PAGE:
Inside the Career of Celebrated Photojournalist Ted Polumbaum

Juxtapositions: Images from the Newseum Ted Polumbaum Photo Collection

Using the motif of paired pictures, this volume of selections from the vast Ted Polumbaum collection in the Newseum in Washington, D.C. draws attention to human connections across time, culture, and geography that all generations can appreciate.
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On Sept. 10, the Newseum hosted an Inside Media event with Judy Polumbaum, daughter of photojournalist Ted Polumbaum, to discuss her new book “Juxtapositions: Images from the Newseum Ted Polumbaum Photo Collection.”

Polumbaum’s 200,000-image collection is the largest individual photo collection held by the Newseum. Many of his images accompanied the biggest headlines of the latter half of the 20th century, freezing some of the most powerful people of the time between the frames — John F. Kennedy, Martin Luther King, Muhammad Ali. But his real passion, said Ms. Polumbaum, “was capturing the dynamism and resilience of ordinary people.” Her book “Juxtapositions” reveals many of those lower-profile photographs, stunning in their intimacy and emotional depth.

Asked why, in a time when anyone with a smartphone can be a photographer, she decided to publish a book of photography, Ms. Polumbaum said, “The world is so awash in images — especially moving imagery — that we’re no longer used to stopping and focusing on the still image. One reason I love coming to the Pulitzer Prize Photographs Gallery is because with Pulitzer photos, you stop and look, and absorb, and you see things that you don’t see when things are in motion. I wanted to recover some of that stillness.”

Ms. Polumbaum also talked about her father’s unlikely start as a photographer. In 1953, Polumbaum was subpoenaed by the House Un-American Activities Committee to testify before members of Congress on communist subversion in education. His refusal to cooperate with the committee led to him being fired from his job as a reporter for United Press International. “He did not name names,” said Ms. Polumbaum. “Instead he went and…excoriated the inquisitorial committee for trampling on the Bill of Rights and violating due process.” After being fired from UPI, Polumbaum took up photography and began developing a professional portfolio. Eventually he broke into national publications like LIFE and TIME, and his career as a photojournalist took off.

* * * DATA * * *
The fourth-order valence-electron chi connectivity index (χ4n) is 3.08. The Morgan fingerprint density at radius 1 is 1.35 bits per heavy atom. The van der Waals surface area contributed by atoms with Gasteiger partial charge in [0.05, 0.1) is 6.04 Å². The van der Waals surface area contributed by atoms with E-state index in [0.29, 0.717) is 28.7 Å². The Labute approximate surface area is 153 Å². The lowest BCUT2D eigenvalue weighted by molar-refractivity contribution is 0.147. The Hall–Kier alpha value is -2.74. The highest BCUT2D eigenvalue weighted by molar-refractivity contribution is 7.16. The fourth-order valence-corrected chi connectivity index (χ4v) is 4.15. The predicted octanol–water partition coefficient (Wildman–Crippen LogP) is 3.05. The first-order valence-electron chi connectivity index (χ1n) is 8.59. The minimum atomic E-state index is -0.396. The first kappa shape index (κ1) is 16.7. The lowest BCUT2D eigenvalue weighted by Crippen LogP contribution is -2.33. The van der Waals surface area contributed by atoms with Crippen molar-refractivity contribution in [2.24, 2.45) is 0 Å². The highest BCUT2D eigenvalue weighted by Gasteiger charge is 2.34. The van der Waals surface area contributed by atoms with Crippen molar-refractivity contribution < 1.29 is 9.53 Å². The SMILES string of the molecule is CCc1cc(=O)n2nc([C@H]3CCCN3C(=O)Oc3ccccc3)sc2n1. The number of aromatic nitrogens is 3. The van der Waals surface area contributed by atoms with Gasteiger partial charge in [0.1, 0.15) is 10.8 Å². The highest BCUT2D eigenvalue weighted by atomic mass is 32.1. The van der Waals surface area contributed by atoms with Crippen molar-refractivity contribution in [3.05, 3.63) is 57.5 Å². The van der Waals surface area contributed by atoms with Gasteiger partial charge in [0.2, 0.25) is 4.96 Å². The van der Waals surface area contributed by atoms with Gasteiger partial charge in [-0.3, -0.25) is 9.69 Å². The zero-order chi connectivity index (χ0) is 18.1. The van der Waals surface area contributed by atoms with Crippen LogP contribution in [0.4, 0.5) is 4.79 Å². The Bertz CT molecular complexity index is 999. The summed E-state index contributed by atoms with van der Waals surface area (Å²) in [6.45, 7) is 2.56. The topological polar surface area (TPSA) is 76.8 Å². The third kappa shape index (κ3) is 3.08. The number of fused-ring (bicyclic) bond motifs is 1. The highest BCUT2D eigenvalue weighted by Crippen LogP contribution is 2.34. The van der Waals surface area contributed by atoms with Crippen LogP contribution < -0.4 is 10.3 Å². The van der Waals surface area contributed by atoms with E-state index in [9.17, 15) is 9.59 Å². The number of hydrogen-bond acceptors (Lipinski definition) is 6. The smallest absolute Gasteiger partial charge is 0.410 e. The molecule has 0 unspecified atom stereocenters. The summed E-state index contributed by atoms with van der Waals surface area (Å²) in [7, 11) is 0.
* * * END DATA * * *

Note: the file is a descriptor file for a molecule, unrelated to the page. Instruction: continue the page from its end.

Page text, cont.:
The complete audio version of this Inside Media event is available below. Listen as Ms. Polumbaum recounts the back stories of Polumbaum’s most captivating images, including one of Jackie Kennedy watching at home as her husband won the 1960 Democratic party nomination (“He said Jackie Kennedy smoked and swore like a sailor”) and shots from Freedom Summer (“Spending 1964 in Mississippi photographing civil rights workers was the scariest assignment of his life”).

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